Amelia Toy Rudolph | Eversheds Sutherland (US) LLP
Cryptocurrencies and initial coin offerings (ICOs) were a recurring area of focus in presentations by multiple divisions of the Securities and Exchange Commission at its annual “The SEC Speaks” conference in Washington, DC on February 23-24, 2018. While the SEC does not seem to have reached consensus yet on how to treat this new, rapidly evolving and volatile segment of the economy, the panelists were clear that significant caution is warranted and that the Commission will apply existing regulatory requirements where the analogy seems appropriate.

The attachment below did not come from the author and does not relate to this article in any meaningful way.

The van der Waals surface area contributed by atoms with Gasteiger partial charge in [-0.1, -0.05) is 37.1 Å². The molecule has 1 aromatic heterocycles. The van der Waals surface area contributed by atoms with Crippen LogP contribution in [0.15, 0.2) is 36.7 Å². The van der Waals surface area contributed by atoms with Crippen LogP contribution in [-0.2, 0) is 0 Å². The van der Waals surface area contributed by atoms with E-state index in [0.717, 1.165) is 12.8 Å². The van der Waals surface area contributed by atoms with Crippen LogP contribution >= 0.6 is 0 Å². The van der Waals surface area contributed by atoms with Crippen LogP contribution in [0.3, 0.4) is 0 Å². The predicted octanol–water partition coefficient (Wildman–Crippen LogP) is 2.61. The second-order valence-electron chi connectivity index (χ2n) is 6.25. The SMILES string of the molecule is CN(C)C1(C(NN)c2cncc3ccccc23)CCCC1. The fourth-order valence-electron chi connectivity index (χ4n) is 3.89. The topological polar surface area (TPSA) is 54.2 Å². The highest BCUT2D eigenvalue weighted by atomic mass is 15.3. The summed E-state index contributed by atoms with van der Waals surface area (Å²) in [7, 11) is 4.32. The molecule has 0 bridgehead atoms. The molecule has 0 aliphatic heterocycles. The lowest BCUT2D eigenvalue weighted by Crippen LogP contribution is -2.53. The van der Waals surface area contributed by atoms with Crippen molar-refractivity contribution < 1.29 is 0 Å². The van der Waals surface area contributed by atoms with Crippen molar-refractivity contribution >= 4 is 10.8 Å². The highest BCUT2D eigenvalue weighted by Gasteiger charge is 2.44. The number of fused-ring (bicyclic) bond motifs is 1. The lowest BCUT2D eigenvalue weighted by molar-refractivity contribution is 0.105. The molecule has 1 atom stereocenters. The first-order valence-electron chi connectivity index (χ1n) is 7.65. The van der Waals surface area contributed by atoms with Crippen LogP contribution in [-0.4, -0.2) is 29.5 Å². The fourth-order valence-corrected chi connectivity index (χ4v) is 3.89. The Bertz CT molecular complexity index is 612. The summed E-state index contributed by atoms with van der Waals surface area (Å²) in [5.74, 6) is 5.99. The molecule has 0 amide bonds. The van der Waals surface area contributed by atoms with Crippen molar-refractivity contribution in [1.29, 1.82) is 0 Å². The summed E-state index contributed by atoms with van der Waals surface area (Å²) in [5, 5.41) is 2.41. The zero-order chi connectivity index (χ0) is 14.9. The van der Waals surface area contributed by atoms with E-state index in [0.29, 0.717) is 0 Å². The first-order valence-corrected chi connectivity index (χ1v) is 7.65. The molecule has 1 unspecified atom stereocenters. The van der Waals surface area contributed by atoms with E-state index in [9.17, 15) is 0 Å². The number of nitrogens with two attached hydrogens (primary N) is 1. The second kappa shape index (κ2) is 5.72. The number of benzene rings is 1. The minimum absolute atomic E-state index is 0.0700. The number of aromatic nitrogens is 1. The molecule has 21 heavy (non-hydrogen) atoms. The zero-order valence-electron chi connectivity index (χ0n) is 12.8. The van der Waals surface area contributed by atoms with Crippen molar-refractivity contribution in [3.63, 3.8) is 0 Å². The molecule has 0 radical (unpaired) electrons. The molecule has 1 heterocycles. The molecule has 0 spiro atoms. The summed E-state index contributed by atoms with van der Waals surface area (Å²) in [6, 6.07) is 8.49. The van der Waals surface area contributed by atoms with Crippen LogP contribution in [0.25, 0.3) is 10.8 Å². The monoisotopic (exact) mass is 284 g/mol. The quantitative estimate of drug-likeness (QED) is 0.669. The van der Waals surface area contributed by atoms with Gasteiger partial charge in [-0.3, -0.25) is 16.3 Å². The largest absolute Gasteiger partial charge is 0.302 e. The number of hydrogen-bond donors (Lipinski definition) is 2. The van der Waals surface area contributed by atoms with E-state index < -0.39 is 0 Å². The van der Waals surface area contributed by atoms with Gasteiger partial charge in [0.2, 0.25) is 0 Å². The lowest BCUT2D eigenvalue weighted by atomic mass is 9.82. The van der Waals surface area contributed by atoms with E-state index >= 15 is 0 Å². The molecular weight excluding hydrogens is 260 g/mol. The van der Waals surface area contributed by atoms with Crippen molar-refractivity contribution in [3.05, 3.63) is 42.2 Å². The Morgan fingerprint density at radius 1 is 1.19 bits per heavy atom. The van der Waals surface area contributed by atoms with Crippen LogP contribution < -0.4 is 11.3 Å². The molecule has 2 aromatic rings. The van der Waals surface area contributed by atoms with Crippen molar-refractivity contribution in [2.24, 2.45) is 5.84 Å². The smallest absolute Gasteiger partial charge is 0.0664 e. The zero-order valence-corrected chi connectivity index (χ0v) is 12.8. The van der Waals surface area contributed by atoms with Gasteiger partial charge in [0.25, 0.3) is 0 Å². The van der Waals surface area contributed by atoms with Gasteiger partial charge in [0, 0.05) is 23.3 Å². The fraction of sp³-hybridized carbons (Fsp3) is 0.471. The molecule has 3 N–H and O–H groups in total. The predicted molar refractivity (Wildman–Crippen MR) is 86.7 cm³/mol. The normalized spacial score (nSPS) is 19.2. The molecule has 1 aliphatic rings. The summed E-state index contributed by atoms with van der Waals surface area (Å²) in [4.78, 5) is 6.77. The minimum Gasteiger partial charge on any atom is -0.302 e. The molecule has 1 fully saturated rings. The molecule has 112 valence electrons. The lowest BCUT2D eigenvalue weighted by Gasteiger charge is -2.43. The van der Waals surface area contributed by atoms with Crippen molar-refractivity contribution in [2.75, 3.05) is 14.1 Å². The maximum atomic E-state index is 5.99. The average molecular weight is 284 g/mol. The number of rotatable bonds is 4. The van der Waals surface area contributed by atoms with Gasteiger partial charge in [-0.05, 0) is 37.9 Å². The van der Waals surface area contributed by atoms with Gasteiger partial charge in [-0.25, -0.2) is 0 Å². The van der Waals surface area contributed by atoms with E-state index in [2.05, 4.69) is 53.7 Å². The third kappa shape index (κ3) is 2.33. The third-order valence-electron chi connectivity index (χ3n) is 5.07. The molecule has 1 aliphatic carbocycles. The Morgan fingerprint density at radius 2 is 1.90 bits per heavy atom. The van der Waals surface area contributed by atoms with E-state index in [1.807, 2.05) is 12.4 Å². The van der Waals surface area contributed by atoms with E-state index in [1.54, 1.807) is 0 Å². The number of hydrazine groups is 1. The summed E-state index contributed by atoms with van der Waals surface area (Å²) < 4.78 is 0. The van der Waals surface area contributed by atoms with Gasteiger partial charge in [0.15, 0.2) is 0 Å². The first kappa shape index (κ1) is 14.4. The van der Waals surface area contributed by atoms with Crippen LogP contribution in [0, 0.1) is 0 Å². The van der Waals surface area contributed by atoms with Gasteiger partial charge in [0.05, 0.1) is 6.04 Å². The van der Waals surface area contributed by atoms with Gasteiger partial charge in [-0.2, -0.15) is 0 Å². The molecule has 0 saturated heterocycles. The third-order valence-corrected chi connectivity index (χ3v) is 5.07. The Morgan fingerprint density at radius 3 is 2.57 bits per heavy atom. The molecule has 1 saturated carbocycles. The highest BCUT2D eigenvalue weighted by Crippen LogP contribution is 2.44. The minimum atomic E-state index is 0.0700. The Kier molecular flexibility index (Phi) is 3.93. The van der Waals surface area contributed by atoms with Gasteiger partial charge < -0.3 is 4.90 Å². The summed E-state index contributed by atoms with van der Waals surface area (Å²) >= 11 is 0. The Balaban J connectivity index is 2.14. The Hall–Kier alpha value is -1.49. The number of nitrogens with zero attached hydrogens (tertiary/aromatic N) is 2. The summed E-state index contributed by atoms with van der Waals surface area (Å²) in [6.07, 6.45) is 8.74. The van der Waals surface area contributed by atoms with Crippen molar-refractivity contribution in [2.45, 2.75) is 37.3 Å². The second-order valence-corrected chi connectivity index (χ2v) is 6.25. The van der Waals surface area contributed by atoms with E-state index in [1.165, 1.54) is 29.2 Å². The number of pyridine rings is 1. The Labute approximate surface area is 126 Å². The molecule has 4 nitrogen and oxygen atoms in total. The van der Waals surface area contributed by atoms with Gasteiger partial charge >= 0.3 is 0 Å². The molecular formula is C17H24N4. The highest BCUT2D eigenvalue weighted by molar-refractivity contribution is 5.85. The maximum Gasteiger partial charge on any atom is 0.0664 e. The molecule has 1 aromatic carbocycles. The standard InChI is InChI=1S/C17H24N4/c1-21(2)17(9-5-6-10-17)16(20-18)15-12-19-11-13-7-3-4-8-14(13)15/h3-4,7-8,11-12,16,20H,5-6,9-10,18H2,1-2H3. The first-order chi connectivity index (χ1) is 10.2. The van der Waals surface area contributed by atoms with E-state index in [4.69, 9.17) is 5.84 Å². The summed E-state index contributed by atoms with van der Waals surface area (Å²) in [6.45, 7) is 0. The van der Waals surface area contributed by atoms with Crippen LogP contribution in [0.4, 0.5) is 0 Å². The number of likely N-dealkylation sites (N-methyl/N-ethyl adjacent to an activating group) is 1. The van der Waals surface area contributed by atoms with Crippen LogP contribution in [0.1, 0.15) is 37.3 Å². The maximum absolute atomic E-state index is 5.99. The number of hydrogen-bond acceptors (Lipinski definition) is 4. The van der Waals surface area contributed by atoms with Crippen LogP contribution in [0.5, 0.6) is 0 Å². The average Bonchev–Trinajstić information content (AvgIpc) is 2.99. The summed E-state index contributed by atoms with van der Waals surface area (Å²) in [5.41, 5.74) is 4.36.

Cryptocurrencies such as Bitcoin, Litecoin, and Ethereum purport to be items of inherent value, akin to cash or gold, that are designed to enable purchases, sales, and other transactions, but lack the backing of any government entity. Proponents of cryptocurrencies claim a number of potential benefits from them, including the ability to make transfers without intermediaries and without geographic limitations, finality of settlement, lower transaction costs, and public verification of transactions. Other characteristics of cryptocurrencies that trigger concerns for some are personal anonymity (or, rather, pseudonymity1) and the purported absence of government regulation or oversight, which can make cryptocurrency an attractive vehicle for money laundering and other illicit activity. That said, individual and institutional investors have been intrigued by reports of, for example, Bitcoin values soaring from $900 to almost $20,000 in one year,2 and currently trading at a somewhat more modest $9,500, hence the interest of the SEC and other government agencies in regulating it.3